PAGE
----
Collecting the folklore and uses of plants

REVIEW: Northern Plant Lore

Eoghan Odinsson, Northern Plant Lore: A Field Guide to the Ancestral Use of Plants on Northern Europe, the author, 2012.
If she was still alive my mother would not approve of this review.
Odinsson’s work utilises three sources: Mrs Grieves, A Modern Herbal (1931), Stephen Pollington, Leechcraft: Early English Charms, Plant Lore and Healing (2000), and ‘German Commission e Monographs: Therapeutic Guide to Herbal Medicines‘ (1998). Pollington’s work is an examination of two manuscripts believed to be compiled in the late 10th or early 11th century in England. Thus the primary source of ‘northern’ plant-lore is English, and we have no idea how far this lore extended into other northern countries. The cures given in Pollington are checked against the Therapeutic Guide to see if they are still considered to be efficacious, and plant-lore is added from Grieves’ work. Any serious worker would surely have sought out a wider range of sources.
Odinsson thanks his wife Melinda for her ‘editing precision’ and his son Shea for his help with ‘research and editing’. One wonders what the original typescript was like before they set to work: the finished result is still extremely rough. Pollington’s foreword sets the tone when his first sentence starts ‘The practise of herbal medicine …’ The spelling of Latin, or Linnaen (sic.) names is usually correct (though Symphyti herba/-follii is given as a name for comfrey), but sometimes they are given in italics and sometimes they are not. Similarly quotes from other works are sometimes, but not always, italicized.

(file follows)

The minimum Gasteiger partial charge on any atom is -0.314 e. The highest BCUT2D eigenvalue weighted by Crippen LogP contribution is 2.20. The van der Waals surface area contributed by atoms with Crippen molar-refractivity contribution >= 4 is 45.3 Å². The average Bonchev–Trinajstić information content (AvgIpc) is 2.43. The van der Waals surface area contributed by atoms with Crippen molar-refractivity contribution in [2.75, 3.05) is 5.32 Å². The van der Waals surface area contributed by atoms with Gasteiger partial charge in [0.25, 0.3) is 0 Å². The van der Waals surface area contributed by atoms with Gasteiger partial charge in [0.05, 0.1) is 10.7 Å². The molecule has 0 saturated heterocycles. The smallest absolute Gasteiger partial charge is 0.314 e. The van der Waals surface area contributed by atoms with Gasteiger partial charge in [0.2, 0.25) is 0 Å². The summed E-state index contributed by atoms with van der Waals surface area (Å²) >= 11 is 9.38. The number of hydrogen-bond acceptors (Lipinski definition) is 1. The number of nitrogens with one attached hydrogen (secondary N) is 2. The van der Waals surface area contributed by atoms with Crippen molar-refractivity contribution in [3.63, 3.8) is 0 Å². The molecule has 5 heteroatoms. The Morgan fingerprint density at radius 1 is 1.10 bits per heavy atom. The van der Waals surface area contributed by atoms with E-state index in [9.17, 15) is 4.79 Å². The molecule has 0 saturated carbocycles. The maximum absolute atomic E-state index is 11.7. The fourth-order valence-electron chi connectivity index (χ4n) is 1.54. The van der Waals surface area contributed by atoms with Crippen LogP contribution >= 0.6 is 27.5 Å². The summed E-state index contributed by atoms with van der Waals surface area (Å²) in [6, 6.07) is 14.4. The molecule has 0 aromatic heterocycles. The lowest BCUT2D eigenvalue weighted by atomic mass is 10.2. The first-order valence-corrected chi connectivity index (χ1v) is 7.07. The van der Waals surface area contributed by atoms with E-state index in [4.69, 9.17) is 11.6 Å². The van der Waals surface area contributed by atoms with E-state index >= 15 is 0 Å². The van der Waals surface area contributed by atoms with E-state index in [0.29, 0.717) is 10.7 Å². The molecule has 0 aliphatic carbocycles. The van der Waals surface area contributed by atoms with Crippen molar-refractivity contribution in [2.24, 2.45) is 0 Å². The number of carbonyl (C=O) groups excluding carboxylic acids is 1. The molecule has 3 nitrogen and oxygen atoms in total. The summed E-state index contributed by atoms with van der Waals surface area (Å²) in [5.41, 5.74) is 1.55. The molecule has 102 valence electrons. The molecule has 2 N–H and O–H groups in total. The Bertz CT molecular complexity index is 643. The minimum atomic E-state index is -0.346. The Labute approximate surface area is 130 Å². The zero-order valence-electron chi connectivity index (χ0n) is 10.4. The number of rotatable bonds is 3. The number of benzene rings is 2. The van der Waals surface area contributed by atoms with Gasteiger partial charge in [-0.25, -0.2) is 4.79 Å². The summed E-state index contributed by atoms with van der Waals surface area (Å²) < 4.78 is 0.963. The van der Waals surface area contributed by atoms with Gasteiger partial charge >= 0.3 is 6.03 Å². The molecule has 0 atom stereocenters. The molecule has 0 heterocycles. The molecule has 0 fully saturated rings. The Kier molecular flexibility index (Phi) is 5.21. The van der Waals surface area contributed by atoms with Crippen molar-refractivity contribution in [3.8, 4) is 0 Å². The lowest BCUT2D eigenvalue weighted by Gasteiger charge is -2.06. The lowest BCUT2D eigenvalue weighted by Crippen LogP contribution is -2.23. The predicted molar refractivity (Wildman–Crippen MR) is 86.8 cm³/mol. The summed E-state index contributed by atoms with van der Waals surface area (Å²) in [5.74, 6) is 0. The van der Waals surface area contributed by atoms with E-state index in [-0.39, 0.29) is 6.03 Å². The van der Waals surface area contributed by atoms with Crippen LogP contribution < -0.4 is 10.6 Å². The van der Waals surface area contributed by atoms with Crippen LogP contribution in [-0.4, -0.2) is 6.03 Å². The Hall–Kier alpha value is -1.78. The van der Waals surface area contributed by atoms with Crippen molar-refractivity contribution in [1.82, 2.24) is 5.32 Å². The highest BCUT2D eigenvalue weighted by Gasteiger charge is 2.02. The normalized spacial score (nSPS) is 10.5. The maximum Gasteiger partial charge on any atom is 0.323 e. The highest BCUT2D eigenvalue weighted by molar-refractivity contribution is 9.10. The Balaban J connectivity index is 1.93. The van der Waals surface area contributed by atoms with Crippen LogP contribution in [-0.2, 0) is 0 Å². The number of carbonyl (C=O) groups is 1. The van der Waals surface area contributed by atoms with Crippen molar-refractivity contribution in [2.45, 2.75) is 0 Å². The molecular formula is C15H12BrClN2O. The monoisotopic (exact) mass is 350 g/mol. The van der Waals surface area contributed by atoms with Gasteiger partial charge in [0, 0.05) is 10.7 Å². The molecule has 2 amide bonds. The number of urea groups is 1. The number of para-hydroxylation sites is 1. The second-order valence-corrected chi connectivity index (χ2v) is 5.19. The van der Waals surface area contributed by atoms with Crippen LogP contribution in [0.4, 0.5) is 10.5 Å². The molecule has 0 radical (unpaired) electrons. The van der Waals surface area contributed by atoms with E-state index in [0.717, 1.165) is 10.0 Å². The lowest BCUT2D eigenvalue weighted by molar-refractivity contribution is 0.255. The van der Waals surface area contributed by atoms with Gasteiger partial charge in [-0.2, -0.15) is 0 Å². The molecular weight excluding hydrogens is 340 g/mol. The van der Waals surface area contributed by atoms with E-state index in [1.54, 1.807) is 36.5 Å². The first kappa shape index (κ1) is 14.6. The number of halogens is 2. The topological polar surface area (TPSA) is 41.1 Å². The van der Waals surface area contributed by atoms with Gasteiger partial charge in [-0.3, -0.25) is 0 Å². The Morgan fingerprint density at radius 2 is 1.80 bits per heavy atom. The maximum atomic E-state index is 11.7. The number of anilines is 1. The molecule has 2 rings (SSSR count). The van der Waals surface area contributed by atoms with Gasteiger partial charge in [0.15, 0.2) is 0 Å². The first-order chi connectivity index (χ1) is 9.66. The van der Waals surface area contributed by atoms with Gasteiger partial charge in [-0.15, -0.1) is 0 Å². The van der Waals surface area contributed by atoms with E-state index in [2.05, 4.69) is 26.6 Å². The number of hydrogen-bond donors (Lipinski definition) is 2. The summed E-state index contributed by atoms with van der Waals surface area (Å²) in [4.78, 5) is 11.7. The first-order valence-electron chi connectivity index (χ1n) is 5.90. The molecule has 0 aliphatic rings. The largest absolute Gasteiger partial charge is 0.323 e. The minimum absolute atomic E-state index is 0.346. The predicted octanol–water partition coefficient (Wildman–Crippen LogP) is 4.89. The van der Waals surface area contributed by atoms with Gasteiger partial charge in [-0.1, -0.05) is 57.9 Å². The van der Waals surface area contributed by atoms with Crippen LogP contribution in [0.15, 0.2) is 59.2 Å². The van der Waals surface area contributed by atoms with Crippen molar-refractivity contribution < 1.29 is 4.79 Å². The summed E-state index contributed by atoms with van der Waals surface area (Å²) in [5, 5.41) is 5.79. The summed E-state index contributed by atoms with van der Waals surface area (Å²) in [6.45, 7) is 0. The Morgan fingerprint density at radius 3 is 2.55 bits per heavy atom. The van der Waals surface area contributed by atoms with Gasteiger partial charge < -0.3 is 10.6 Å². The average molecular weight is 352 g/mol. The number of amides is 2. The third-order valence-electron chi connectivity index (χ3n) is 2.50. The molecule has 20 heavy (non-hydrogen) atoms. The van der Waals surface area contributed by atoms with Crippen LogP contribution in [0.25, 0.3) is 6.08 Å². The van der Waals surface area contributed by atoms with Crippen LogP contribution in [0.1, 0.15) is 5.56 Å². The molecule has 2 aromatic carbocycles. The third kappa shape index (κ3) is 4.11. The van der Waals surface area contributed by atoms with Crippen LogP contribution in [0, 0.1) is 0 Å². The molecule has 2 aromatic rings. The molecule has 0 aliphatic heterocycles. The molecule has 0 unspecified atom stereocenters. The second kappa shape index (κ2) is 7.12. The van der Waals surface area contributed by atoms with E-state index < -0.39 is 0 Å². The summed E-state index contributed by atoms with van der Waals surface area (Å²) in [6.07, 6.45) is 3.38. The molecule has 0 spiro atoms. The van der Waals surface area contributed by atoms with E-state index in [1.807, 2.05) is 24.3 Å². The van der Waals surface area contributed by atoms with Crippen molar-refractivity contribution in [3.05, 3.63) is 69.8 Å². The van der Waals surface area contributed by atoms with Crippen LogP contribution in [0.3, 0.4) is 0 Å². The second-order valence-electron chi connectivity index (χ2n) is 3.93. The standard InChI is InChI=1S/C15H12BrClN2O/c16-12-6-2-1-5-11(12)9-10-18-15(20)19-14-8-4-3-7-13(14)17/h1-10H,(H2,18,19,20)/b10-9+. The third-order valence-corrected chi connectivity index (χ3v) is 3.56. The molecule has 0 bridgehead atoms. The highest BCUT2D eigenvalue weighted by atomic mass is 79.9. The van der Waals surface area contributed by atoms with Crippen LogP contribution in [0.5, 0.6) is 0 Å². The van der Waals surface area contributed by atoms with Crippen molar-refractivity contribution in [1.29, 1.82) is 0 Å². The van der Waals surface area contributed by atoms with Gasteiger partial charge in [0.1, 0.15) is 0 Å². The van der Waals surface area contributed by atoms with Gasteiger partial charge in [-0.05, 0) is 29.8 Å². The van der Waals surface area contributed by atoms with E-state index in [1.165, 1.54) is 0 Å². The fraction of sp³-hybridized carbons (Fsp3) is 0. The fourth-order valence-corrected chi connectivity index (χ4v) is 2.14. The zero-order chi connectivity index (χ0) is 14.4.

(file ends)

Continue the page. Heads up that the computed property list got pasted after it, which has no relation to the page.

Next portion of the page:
After brief introductory material the bulk of the book consists of a series of Plant Monographs, followed by an extensive index. The ‘Buckthorn (Alder)’ monograph confuses buckthorn (Rhamnus cathartica) and alder buckthorn (Frangula alnus); the monograph of yarrow is illustrated by a picture of lady’s mantle. Each monograph consists of an illustration, ‘quick facts’, a description of the plant, notes on cultivation, and historical notes, which include ‘medicinal uses – for ENTERTAINMENT only’.
It’s difficult to get past the poor editing and decide whether or not the underlying work is worthwhile. It’s difficult find a reason for the work – apart from providing a pastime for the author and his family when they compiled it: who is it aimed at? I’m not convinced that the book serves any useful purpose; its final pages give details of ‘Other great books by the author’, but I have no desire to investigate any of them.
My mother always said, ‘If you can’t say anything good about someone, it’s better to say nothing at all.’ Odinsson is a helpful correspondent who readily supplied a review copy of his work; I wish I could find something better to say about it.

Edited 12 October 2021.

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